Thursday, October 16, 2008

My friends, that's what we call a clean sweep

I was at band practice during the debates last night, but I came home and watched most of it via the good ol' intertubes and read some of the immediate commentary/reaction as well. My impression of who "won" the debate (subjective as that is) seems to be in line with the majority of the rest of the country: Obama, easily, and that makes him three for three in this debate thing. He was cool, collected, and on point, whereas McCain came off as whiny, irritated, and scattered.

When it came to awesome facial expressions, though, the winner was clearly McCain.

This photo seems to sum up what he thinks of so-called "women's health", though I think what's actually happening is that he's just had a vision of his future in politics:


I was especially impressed with (and relieved by) how Obama addressed the issues of ACORN and Ayers. Not that I suspect what he said will quiet the most rabid of the right-wing noise machine, but for those moderates who'd only been hearing snippets about the issues, I suspect it will put them to bed once and for all. Here's that section of the debate, for reference and because I think it's that good:

In fact, Mr. Ayers has become the centerpiece of Senator McCain's campaign over the last two or three weeks. This has been their primary focus. So let's get the record straight. Bill Ayers is a professor of education in Chicago.

Forty years ago, when I was 8 years old, he engaged in despicable acts with a radical domestic group. I have roundly condemned those acts. Ten years ago he served and I served on a school reform board that was funded by one of Ronald Reagan's former ambassadors and close friends, Mr. Annenberg.

Other members on that board were the presidents of the University of Illinois, the president of Northwestern University, who happens to be a Republican, the president of The Chicago Tribune, a Republican-leaning newspaper.

Mr. Ayers is not involved in my campaign. He has never been involved in this campaign. And he will not advise me in the White House. So that's Mr. Ayers.

Now, with respect to ACORN, ACORN is a community organization. Apparently what they've done is they were paying people to go out and register folks, and apparently some of the people who were out there didn't really register people, they just filled out a bunch of names.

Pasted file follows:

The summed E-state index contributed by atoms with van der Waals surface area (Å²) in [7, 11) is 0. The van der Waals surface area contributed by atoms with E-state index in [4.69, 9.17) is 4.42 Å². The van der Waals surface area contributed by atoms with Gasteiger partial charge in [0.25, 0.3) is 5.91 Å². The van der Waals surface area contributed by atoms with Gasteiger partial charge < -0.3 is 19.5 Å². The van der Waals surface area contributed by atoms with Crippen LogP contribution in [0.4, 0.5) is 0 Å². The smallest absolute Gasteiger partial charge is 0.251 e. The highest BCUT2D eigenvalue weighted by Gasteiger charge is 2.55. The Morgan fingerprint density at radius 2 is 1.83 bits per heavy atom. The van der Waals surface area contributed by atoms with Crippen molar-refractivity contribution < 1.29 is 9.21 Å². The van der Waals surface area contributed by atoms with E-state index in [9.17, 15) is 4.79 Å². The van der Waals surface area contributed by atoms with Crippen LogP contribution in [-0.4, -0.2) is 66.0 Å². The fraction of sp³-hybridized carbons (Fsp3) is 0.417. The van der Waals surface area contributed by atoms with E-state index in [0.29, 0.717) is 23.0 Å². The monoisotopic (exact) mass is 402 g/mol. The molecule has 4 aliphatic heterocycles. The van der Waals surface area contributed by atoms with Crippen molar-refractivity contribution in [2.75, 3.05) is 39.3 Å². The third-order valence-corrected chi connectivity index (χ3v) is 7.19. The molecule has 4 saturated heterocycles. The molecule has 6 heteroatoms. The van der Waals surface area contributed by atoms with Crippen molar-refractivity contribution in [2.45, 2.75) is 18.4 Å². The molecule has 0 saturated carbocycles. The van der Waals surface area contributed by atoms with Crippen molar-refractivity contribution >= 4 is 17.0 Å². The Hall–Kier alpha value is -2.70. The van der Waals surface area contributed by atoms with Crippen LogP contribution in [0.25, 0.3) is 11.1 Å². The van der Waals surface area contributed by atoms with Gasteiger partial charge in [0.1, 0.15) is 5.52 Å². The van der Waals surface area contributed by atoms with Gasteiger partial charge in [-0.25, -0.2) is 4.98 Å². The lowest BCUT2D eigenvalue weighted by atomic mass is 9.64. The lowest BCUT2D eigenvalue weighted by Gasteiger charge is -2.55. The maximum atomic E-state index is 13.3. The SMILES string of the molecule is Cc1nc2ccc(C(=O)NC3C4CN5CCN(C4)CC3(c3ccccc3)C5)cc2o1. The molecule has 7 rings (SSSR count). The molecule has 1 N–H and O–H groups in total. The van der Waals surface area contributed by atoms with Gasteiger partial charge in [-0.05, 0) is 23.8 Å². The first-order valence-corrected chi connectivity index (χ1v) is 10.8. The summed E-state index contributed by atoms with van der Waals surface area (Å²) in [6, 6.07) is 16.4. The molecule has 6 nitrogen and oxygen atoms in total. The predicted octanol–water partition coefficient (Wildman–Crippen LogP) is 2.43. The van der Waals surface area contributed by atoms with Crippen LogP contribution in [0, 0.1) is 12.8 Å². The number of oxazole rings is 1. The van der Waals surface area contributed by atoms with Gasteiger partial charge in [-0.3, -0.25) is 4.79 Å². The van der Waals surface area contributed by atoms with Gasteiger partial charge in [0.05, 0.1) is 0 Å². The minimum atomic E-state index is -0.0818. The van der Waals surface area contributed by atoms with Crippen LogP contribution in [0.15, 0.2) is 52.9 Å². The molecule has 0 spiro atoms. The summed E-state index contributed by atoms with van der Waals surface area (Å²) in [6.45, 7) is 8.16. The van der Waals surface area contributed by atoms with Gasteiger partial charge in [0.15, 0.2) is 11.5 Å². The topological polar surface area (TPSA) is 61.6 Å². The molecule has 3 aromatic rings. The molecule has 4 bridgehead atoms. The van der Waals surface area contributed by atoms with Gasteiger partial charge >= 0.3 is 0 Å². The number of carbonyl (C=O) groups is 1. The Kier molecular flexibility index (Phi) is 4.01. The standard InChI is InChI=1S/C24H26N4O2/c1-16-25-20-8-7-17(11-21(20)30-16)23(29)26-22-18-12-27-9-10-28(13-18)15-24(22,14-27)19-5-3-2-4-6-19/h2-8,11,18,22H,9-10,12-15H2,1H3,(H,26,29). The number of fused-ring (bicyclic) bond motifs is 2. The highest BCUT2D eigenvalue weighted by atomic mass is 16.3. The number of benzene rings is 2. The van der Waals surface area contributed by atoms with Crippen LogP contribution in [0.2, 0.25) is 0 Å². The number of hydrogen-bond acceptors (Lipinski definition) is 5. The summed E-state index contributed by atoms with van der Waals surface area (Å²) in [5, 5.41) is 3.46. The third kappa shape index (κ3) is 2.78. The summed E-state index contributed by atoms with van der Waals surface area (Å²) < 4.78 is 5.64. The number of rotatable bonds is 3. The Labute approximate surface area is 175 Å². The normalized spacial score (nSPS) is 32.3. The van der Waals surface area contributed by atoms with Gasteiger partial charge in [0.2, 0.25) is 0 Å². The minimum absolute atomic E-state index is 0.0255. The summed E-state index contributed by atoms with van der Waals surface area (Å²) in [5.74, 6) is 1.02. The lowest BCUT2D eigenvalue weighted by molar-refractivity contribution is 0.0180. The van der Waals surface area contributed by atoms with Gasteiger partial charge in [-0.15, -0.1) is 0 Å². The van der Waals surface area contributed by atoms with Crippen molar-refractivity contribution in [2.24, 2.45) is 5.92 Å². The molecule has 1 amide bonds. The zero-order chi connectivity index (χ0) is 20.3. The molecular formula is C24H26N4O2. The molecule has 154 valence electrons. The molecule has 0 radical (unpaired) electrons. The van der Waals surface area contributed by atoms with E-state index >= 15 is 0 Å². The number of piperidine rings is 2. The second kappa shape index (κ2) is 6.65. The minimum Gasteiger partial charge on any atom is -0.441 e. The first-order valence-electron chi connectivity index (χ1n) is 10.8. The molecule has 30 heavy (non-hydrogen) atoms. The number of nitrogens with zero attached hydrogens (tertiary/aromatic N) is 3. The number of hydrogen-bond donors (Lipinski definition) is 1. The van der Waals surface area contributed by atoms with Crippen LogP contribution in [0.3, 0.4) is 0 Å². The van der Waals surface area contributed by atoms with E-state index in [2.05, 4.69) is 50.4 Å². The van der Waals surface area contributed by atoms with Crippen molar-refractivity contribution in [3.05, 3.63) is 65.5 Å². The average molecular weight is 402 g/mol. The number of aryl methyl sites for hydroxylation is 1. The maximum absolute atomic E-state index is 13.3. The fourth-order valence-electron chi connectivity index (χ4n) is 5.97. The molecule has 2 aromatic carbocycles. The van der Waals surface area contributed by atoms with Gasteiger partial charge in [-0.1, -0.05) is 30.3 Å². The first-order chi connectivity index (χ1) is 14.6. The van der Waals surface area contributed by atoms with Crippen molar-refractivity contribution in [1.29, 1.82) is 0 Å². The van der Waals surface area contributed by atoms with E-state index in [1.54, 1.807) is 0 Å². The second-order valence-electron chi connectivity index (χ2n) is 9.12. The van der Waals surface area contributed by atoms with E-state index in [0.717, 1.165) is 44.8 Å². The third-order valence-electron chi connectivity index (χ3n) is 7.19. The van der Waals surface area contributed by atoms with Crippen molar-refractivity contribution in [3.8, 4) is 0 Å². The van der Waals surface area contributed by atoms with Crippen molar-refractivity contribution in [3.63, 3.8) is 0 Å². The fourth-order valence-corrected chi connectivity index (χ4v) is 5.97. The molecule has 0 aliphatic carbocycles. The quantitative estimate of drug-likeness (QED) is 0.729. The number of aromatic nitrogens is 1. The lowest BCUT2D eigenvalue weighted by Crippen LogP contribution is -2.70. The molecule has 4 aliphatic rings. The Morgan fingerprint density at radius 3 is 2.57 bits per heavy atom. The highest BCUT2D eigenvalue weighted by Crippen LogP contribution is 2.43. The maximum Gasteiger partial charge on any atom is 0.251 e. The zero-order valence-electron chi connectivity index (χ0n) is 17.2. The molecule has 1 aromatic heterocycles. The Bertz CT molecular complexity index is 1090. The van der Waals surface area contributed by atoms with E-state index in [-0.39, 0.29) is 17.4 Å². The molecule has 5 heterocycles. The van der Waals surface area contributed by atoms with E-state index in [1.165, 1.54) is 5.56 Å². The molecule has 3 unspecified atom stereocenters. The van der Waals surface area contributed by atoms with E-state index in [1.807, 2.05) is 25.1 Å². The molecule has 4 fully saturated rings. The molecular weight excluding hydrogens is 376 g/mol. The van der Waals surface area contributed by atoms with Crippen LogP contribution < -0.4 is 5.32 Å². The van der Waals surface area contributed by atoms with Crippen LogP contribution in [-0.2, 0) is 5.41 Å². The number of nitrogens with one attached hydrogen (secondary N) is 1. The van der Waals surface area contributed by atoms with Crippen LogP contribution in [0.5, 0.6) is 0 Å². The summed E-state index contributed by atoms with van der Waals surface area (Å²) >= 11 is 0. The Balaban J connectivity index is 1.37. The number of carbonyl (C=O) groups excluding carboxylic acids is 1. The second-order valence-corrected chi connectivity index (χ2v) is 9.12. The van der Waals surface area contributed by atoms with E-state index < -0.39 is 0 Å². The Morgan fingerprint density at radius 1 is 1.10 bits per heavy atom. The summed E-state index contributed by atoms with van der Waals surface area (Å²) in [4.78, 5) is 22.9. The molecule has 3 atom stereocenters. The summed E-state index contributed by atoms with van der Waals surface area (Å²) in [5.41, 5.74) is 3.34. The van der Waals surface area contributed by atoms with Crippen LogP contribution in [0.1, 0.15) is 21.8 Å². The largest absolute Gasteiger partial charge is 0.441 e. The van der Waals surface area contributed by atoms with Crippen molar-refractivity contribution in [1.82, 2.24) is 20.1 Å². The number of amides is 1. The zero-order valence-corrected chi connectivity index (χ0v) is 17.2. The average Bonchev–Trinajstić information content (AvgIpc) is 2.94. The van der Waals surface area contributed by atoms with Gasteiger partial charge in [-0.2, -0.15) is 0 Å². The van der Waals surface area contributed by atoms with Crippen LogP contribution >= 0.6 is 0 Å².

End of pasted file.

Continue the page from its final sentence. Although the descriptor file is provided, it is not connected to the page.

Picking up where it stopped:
It had nothing to do with us. We were not involved. The only involvement I've had with ACORN was I represented them alongside the U.S. Justice Department in making Illinois implement a motor voter law that helped people get registered at DMVs.

Now, the reason I think that it's important to just get these facts out is because the allegation that Senator McCain has continually made is that somehow my associations are troubling.

Let me tell you who I associate with. On economic policy, I associate with Warren Buffett and former Fed Chairman Paul Volcker. If I'm interested in figuring out my foreign policy, I associate myself with my running mate, Joe Biden or with Dick Lugar, the Republican ranking member on the Senate Foreign Relations Committee, or General Jim Jones, the former supreme allied commander of NATO.

Those are the people, Democrats and Republicans, who have shaped my ideas and who will be surrounding me in the White House. And I think the fact that this has become such an important part of your campaign, Senator McCain, says more about your campaign than it says about me.

Meanwhile, in somewhat related news, Obama's lead in Wisconsin is apparently so great the the Republican National Committee is pulling all of its McCain ads out of the state. While I'm a little sad that we've apparently lost our battleground state status and thus some national spotlight, I can't say I'm disappointed.

EDIT: That photo above reminded me of this screengrab from a recent-ish episode of the Colbert Report:
John McCain is a reptilian! It all suddenly makes sense now.

5 comments:

illusory tenant said...

Senator McCain's mocking air quotes around "health" were noteworthy.

He was clearly suggesting that there is a demarcation line between physical and mental health, and that mental health concerns were often voiced as excuses by women to take advantage of abortion law.

I don't believe that McCain is even remotely qualified to make either determination.

It was a telling moment.

Emily said...

That's what I figured he meant, which was no less insulting. And I agree, he is not at all qualified to make either determination.

apc said...

I'm not sure if it's because they're part of a nationwide buy or not, but we're seeing Obama ads in Texas. I haven't seen ads for a presidential campaign here in a looong time.

To be honest, I don't really think he has much chance of carrying Texas, but we have a pretty good shot of taking back the Texas Legislature, and that kind of help from the top of the ticket is really nice.

Emily said...

Part of that "50 state strategy" they've been talking about, perhaps.

I wish they'd make a similar effort in Oklahoma, if for no other reason than to get rid of Sally Kern. Good lawd that woman is crazy.

Dad29 said...

The only involvement I've had with ACORN was ...

...the $800,000.00 my campaign gave their subsidiary to "get out the vote" this year.

....which my campaign labeled incorrectly.

The Lost Albatross